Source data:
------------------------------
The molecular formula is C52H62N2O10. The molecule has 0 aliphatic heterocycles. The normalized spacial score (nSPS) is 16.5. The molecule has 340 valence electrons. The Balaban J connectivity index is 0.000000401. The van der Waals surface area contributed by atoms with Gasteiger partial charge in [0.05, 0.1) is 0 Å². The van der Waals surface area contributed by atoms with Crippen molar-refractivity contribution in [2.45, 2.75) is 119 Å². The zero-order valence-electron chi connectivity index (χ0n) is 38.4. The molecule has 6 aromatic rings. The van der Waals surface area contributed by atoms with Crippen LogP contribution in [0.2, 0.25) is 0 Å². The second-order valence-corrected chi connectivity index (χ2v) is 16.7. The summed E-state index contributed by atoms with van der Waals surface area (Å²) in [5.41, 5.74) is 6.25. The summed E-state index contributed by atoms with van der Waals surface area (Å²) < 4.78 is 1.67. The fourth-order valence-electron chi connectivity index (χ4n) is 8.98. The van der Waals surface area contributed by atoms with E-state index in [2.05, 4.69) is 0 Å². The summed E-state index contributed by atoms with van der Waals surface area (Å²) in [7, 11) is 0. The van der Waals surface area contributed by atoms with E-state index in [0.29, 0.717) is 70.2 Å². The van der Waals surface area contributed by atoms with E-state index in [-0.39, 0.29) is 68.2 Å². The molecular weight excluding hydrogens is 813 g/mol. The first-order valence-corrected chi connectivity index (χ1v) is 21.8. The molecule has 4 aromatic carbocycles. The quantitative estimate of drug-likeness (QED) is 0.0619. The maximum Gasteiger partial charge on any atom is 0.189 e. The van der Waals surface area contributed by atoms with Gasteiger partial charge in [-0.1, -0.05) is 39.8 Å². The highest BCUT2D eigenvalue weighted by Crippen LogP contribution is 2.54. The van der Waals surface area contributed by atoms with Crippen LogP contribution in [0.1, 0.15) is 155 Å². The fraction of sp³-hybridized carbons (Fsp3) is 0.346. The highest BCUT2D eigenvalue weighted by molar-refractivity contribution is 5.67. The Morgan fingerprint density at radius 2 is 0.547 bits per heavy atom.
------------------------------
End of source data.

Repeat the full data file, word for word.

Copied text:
The molecular formula is C52H62N2O10. The molecule has 0 aliphatic heterocycles. The normalized spacial score (nSPS) is 16.5. The molecule has 340 valence electrons. The Balaban J connectivity index is 0.000000401. The van der Waals surface area contributed by atoms with Gasteiger partial charge in [0.05, 0.1) is 0 Å². The van der Waals surface area contributed by atoms with Crippen molar-refractivity contribution in [2.45, 2.75) is 119 Å². The zero-order valence-electron chi connectivity index (χ0n) is 38.4. The molecule has 6 aromatic rings. The van der Waals surface area contributed by atoms with Crippen LogP contribution in [0.2, 0.25) is 0 Å². The second-order valence-corrected chi connectivity index (χ2v) is 16.7. The summed E-state index contributed by atoms with van der Waals surface area (Å²) in [5.41, 5.74) is 6.25. The summed E-state index contributed by atoms with van der Waals surface area (Å²) < 4.78 is 1.67. The fourth-order valence-electron chi connectivity index (χ4n) is 8.98. The van der Waals surface area contributed by atoms with E-state index in [2.05, 4.69) is 0 Å². The summed E-state index contributed by atoms with van der Waals surface area (Å²) in [7, 11) is 0. The van der Waals surface area contributed by atoms with E-state index in [0.29, 0.717) is 70.2 Å². The van der Waals surface area contributed by atoms with E-state index in [-0.39, 0.29) is 68.2 Å². The molecular weight excluding hydrogens is 813 g/mol. The first-order valence-corrected chi connectivity index (χ1v) is 21.8. The molecule has 4 aromatic carbocycles. The quantitative estimate of drug-likeness (QED) is 0.0619. The maximum Gasteiger partial charge on any atom is 0.189 e. The van der Waals surface area contributed by atoms with Gasteiger partial charge in [-0.1, -0.05) is 39.8 Å². The highest BCUT2D eigenvalue weighted by Crippen LogP contribution is 2.54. The van der Waals surface area contributed by atoms with Crippen LogP contribution in [0.1, 0.15) is 155 Å². The fraction of sp³-hybridized carbons (Fsp3) is 0.346. The highest BCUT2D eigenvalue weighted by molar-refractivity contribution is 5.67. The Morgan fingerprint density at radius 2 is 0.547 bits per heavy atom.